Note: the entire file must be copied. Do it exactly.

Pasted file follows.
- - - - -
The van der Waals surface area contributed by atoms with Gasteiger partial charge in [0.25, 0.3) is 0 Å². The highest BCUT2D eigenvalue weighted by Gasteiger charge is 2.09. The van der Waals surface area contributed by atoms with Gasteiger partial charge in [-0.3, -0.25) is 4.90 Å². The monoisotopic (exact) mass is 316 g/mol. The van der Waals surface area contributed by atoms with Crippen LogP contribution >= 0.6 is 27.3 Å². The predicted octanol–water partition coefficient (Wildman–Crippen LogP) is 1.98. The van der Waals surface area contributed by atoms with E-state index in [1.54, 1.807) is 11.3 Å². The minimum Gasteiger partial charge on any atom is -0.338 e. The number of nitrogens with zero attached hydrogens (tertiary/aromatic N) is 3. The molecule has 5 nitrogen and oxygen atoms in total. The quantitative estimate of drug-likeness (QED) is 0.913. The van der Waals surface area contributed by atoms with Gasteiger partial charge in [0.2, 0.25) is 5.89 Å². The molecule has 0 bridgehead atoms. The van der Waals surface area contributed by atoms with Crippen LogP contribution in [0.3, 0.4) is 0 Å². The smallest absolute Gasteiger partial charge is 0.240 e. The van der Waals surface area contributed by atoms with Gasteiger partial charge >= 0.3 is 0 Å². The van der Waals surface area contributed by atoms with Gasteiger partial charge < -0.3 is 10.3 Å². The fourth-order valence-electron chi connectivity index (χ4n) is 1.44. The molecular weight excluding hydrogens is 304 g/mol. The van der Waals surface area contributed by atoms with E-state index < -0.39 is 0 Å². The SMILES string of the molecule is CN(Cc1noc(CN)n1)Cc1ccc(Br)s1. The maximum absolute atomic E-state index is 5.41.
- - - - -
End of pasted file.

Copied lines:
The van der Waals surface area contributed by atoms with Gasteiger partial charge in [0.25, 0.3) is 0 Å². The highest BCUT2D eigenvalue weighted by Gasteiger charge is 2.09. The van der Waals surface area contributed by atoms with Gasteiger partial charge in [-0.3, -0.25) is 4.90 Å². The monoisotopic (exact) mass is 316 g/mol. The van der Waals surface area contributed by atoms with Crippen LogP contribution >= 0.6 is 27.3 Å². The predicted octanol–water partition coefficient (Wildman–Crippen LogP) is 1.98. The van der Waals surface area contributed by atoms with E-state index in [1.54, 1.807) is 11.3 Å². The minimum Gasteiger partial charge on any atom is -0.338 e. The number of nitrogens with zero attached hydrogens (tertiary/aromatic N) is 3. The molecule has 5 nitrogen and oxygen atoms in total. The quantitative estimate of drug-likeness (QED) is 0.913. The van der Waals surface area contributed by atoms with Gasteiger partial charge in [0.2, 0.25) is 5.89 Å². The molecule has 0 bridgehead atoms. The van der Waals surface area contributed by atoms with Crippen LogP contribution in [0.3, 0.4) is 0 Å². The smallest absolute Gasteiger partial charge is 0.240 e. The van der Waals surface area contributed by atoms with Gasteiger partial charge >= 0.3 is 0 Å². The van der Waals surface area contributed by atoms with Gasteiger partial charge < -0.3 is 10.3 Å². The fourth-order valence-electron chi connectivity index (χ4n) is 1.44. The molecular weight excluding hydrogens is 304 g/mol. The van der Waals surface area contributed by atoms with E-state index < -0.39 is 0 Å². The SMILES string of the molecule is CN(Cc1noc(CN)n1)Cc1ccc(Br)s1. The maximum absolute atomic E-state index is 5.41.